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Scientists in the Kansas intelligent design hearings make their case public
AP ^ | 5/9/05 | John Hanna

Posted on 05/09/2005 11:35:25 PM PDT by Crackingham

While Kansas State Board of Education members spent three days soaking up from critics of evolution about how the theory should be taught in public schools, many scientists refused to participate in the board's public hearings. But evolution's defenders were hardly silent last week, nor are they likely to be Thursday, when the hearings are set to conclude. They have offered public rebuttals after each day's testimony. Their tactics led the intelligent design advocates -- hoping to expose Kansas students to more criticism of evolution -- to accuse them of ducking the debate over the theory. But Kansas scientists who defend evolution said the hearings were rigged against the theory. They also said they don't see the need to cram their arguments into a few days of testimony, like out-of-state witnesses called by intelligent design advocates.

"They're in, they do their schtick, and they're out," said Keith Miller, a Kansas State University geologist. "I'm going to be here, and I'm not going to be quiet. We'll have the rest of our lives to make our points."

The scientists' boycott, led by the American Association for the Advancement of Science and Kansas Citizens for Science, frustrated board members who viewed their hearings as an educational forum.

"I am profoundly disappointed that they've chosen to present their case in the shadows," said board member Connie Morris, of St. Francis. "I would have enjoyed hearing what they have to say in a professional, ethical manner."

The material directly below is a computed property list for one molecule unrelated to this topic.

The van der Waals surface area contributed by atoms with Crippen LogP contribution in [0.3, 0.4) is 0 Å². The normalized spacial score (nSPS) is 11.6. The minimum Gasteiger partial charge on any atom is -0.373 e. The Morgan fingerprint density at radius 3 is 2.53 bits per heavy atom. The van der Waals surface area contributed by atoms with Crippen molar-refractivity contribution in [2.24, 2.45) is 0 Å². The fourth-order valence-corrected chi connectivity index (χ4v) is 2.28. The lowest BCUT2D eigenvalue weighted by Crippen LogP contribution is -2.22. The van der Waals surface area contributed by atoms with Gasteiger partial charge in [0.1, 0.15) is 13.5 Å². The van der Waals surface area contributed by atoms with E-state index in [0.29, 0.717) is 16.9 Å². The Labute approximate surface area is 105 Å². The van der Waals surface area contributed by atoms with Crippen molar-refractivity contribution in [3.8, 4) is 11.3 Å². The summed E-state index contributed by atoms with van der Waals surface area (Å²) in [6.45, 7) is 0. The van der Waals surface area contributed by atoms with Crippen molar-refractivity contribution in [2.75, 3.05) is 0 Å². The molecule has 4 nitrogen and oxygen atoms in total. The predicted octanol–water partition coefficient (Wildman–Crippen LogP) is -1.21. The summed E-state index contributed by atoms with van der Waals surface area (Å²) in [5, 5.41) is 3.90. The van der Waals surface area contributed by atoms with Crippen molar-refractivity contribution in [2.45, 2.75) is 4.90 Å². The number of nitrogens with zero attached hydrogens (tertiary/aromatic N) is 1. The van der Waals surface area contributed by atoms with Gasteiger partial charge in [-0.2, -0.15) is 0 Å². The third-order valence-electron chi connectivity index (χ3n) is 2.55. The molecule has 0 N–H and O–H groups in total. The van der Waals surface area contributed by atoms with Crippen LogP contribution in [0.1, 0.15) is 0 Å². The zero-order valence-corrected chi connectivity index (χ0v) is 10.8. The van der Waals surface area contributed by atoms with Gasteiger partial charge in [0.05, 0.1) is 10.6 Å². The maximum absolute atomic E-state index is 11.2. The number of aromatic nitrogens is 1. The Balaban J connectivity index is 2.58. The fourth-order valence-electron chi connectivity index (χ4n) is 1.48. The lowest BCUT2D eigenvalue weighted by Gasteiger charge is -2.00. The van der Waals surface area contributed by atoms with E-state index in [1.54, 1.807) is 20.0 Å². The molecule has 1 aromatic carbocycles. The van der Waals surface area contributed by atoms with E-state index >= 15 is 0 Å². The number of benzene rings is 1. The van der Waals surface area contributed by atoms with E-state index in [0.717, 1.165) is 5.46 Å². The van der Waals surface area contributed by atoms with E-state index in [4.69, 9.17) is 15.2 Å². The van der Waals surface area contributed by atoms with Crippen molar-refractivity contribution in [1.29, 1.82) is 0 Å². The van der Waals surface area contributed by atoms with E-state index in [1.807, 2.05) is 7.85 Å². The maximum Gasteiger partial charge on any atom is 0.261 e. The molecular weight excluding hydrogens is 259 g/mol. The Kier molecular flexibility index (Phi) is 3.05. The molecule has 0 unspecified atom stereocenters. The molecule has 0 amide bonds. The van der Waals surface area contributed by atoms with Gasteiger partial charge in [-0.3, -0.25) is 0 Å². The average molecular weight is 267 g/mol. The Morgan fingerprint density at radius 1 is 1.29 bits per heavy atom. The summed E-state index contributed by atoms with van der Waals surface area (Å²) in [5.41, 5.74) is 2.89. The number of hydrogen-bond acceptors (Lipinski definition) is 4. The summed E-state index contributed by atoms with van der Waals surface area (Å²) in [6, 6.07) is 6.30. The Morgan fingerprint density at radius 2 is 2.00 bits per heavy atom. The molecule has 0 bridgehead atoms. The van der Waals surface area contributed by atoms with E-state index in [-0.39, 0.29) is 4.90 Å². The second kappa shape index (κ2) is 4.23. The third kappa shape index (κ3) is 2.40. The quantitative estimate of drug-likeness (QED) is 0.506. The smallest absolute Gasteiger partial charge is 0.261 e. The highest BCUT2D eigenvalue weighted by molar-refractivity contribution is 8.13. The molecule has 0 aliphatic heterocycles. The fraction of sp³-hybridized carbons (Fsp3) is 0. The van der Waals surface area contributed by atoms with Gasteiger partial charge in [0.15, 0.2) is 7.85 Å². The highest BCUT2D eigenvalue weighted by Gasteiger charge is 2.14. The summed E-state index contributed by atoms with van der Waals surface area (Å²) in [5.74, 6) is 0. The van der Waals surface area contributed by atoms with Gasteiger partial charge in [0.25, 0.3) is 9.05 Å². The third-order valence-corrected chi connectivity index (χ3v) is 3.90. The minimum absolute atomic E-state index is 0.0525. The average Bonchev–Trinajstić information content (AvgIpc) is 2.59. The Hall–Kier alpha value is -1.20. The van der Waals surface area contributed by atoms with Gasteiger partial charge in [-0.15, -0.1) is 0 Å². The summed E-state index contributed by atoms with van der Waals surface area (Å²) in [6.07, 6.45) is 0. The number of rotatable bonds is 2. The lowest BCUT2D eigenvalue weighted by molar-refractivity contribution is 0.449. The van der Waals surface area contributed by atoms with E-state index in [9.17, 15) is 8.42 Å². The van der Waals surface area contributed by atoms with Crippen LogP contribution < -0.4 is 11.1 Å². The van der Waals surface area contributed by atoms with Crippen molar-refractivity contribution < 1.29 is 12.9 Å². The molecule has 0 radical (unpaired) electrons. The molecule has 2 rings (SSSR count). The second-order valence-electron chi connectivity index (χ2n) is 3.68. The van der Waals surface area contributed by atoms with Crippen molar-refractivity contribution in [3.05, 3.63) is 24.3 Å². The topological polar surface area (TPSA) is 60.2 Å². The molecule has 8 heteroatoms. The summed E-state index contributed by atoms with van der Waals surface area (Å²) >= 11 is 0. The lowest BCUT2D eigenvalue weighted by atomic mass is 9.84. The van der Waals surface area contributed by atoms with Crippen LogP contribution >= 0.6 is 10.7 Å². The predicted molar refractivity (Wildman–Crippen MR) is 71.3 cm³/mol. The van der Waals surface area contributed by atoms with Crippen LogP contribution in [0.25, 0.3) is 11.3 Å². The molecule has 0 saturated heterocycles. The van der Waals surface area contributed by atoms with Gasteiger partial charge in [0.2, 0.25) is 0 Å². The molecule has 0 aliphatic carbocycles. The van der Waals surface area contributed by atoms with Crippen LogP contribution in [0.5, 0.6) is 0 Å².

Intelligent design advocates challenge evolutionary theory that natural chemical processes can create life, that all life on Earth had a common origin and that man and apes had a common ancestor. Intelligent design says some features of the natural world are best explained by an intelligent cause because they are well ordered and complex. The science groups' leaders said Morris and the other two members of the board subcommittee presiding at the hearings already have decided to support language backed by intelligent design advocates. All three are part of a conservative board majority receptive to criticism of evolution. The entire board plans to consider changes this summer in standards that determine how students will be tested statewide in science.

Alan Leshner, AAAS chief executive officer, dismissed the hearings as "political theater."

"There is no cause for debate, so why are they having them?" he said. "They're trying to imply that evolution is a controversial concept in science, and that's absolutely not true."


TOPICS: Constitution/Conservatism; Culture/Society; Front Page News; Government; News/Current Events; Philosophy; US: Kansas
KEYWORDS: crevolist; science
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To: mlc9852
What are you people so afraid of?

Good question. I will be glad to discuss it at some length if you care to.